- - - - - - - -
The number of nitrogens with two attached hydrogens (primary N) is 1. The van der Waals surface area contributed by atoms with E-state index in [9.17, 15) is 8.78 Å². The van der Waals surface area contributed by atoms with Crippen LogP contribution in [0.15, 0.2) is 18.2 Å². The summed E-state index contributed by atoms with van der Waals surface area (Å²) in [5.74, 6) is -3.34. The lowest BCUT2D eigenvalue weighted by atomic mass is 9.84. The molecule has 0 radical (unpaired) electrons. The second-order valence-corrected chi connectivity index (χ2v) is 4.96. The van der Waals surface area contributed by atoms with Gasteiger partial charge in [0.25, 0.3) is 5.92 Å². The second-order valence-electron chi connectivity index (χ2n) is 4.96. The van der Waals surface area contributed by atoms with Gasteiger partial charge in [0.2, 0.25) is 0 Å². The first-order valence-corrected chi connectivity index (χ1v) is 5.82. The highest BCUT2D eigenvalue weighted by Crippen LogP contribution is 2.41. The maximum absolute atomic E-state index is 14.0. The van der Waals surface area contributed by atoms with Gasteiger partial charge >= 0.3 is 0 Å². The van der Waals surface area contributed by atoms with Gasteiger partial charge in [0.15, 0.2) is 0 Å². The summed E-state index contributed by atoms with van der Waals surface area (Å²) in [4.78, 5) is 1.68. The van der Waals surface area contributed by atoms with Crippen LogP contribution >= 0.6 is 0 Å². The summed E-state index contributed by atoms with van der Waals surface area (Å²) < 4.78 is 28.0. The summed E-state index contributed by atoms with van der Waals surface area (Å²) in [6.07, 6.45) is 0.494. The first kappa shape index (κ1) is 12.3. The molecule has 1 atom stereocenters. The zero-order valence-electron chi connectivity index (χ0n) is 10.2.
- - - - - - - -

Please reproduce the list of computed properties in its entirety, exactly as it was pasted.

The number of nitrogens with two attached hydrogens (primary N) is 1. The van der Waals surface area contributed by atoms with E-state index in [9.17, 15) is 8.78 Å². The van der Waals surface area contributed by atoms with Crippen LogP contribution in [0.15, 0.2) is 18.2 Å². The summed E-state index contributed by atoms with van der Waals surface area (Å²) in [5.74, 6) is -3.34. The lowest BCUT2D eigenvalue weighted by atomic mass is 9.84. The molecule has 0 radical (unpaired) electrons. The second-order valence-corrected chi connectivity index (χ2v) is 4.96. The van der Waals surface area contributed by atoms with Gasteiger partial charge in [0.25, 0.3) is 5.92 Å². The second-order valence-electron chi connectivity index (χ2n) is 4.96. The van der Waals surface area contributed by atoms with Gasteiger partial charge in [0.2, 0.25) is 0 Å². The first-order valence-corrected chi connectivity index (χ1v) is 5.82. The highest BCUT2D eigenvalue weighted by Crippen LogP contribution is 2.41. The maximum absolute atomic E-state index is 14.0. The van der Waals surface area contributed by atoms with Gasteiger partial charge >= 0.3 is 0 Å². The van der Waals surface area contributed by atoms with Gasteiger partial charge in [0.15, 0.2) is 0 Å². The summed E-state index contributed by atoms with van der Waals surface area (Å²) in [4.78, 5) is 1.68. The van der Waals surface area contributed by atoms with Crippen LogP contribution >= 0.6 is 0 Å². The summed E-state index contributed by atoms with van der Waals surface area (Å²) < 4.78 is 28.0. The summed E-state index contributed by atoms with van der Waals surface area (Å²) in [6.07, 6.45) is 0.494. The first kappa shape index (κ1) is 12.3. The molecule has 1 atom stereocenters. The zero-order valence-electron chi connectivity index (χ0n) is 10.2.